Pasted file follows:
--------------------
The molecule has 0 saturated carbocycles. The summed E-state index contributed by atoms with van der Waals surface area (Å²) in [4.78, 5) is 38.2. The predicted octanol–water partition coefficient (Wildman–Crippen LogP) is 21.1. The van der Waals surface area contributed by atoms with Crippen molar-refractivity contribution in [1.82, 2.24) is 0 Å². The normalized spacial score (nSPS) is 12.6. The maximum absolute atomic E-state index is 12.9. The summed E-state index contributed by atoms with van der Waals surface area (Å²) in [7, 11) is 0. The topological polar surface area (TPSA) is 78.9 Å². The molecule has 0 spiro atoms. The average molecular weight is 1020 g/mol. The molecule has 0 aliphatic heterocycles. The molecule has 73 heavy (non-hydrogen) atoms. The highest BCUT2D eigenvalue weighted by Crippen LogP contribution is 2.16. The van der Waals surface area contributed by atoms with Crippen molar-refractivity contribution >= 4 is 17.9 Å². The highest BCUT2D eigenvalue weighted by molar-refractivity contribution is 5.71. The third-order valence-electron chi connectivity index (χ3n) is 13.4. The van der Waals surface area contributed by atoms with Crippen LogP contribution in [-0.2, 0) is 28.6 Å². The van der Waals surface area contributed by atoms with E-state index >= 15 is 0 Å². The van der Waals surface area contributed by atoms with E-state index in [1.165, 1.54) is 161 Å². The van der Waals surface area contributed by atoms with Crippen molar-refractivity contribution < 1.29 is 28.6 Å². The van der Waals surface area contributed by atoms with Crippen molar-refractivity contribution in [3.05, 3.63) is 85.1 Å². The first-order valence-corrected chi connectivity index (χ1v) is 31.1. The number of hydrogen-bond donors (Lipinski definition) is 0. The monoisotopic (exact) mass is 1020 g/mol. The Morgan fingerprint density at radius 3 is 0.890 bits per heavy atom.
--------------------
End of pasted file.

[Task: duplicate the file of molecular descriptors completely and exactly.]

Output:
The molecule has 0 saturated carbocycles. The summed E-state index contributed by atoms with van der Waals surface area (Å²) in [4.78, 5) is 38.2. The predicted octanol–water partition coefficient (Wildman–Crippen LogP) is 21.1. The van der Waals surface area contributed by atoms with Crippen molar-refractivity contribution in [1.82, 2.24) is 0 Å². The normalized spacial score (nSPS) is 12.6. The maximum absolute atomic E-state index is 12.9. The summed E-state index contributed by atoms with van der Waals surface area (Å²) in [7, 11) is 0. The topological polar surface area (TPSA) is 78.9 Å². The molecule has 0 spiro atoms. The average molecular weight is 1020 g/mol. The molecule has 0 aliphatic heterocycles. The molecule has 73 heavy (non-hydrogen) atoms. The highest BCUT2D eigenvalue weighted by Crippen LogP contribution is 2.16. The van der Waals surface area contributed by atoms with Crippen molar-refractivity contribution >= 4 is 17.9 Å². The highest BCUT2D eigenvalue weighted by molar-refractivity contribution is 5.71. The third-order valence-electron chi connectivity index (χ3n) is 13.4. The van der Waals surface area contributed by atoms with Crippen LogP contribution in [-0.2, 0) is 28.6 Å². The van der Waals surface area contributed by atoms with E-state index >= 15 is 0 Å². The van der Waals surface area contributed by atoms with E-state index in [1.165, 1.54) is 161 Å². The van der Waals surface area contributed by atoms with Crippen molar-refractivity contribution < 1.29 is 28.6 Å². The van der Waals surface area contributed by atoms with Crippen molar-refractivity contribution in [3.05, 3.63) is 85.1 Å². The first-order valence-corrected chi connectivity index (χ1v) is 31.1. The number of hydrogen-bond donors (Lipinski definition) is 0. The monoisotopic (exact) mass is 1020 g/mol. The Morgan fingerprint density at radius 3 is 0.890 bits per heavy atom.